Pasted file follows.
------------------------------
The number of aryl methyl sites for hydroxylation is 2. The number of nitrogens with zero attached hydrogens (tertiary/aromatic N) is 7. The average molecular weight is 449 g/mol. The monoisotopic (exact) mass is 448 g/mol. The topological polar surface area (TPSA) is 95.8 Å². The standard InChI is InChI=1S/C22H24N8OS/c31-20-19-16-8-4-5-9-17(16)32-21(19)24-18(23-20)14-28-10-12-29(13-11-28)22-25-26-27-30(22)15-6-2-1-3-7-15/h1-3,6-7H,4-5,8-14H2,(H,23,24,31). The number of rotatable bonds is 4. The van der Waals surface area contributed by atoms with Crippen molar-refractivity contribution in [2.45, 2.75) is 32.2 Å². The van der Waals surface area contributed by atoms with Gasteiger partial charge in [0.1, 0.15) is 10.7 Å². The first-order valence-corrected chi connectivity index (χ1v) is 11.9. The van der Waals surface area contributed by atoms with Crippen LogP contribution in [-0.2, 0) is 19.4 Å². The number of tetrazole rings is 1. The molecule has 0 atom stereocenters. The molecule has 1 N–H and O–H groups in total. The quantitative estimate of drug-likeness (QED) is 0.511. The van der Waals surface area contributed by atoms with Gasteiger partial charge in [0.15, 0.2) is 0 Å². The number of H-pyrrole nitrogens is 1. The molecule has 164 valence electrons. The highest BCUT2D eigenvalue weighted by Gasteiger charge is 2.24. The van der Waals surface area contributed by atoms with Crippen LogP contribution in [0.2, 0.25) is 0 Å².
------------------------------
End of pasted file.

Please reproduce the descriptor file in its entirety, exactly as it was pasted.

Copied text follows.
The number of aryl methyl sites for hydroxylation is 2. The number of nitrogens with zero attached hydrogens (tertiary/aromatic N) is 7. The average molecular weight is 449 g/mol. The monoisotopic (exact) mass is 448 g/mol. The topological polar surface area (TPSA) is 95.8 Å². The standard InChI is InChI=1S/C22H24N8OS/c31-20-19-16-8-4-5-9-17(16)32-21(19)24-18(23-20)14-28-10-12-29(13-11-28)22-25-26-27-30(22)15-6-2-1-3-7-15/h1-3,6-7H,4-5,8-14H2,(H,23,24,31). The number of rotatable bonds is 4. The van der Waals surface area contributed by atoms with Crippen molar-refractivity contribution in [2.45, 2.75) is 32.2 Å². The van der Waals surface area contributed by atoms with Gasteiger partial charge in [0.1, 0.15) is 10.7 Å². The first-order valence-corrected chi connectivity index (χ1v) is 11.9. The van der Waals surface area contributed by atoms with Crippen LogP contribution in [-0.2, 0) is 19.4 Å². The number of tetrazole rings is 1. The molecule has 0 atom stereocenters. The molecule has 1 N–H and O–H groups in total. The quantitative estimate of drug-likeness (QED) is 0.511. The van der Waals surface area contributed by atoms with Gasteiger partial charge in [0.15, 0.2) is 0 Å². The number of H-pyrrole nitrogens is 1. The molecule has 164 valence electrons. The highest BCUT2D eigenvalue weighted by Gasteiger charge is 2.24. The van der Waals surface area contributed by atoms with Crippen LogP contribution in [0.2, 0.25) is 0 Å².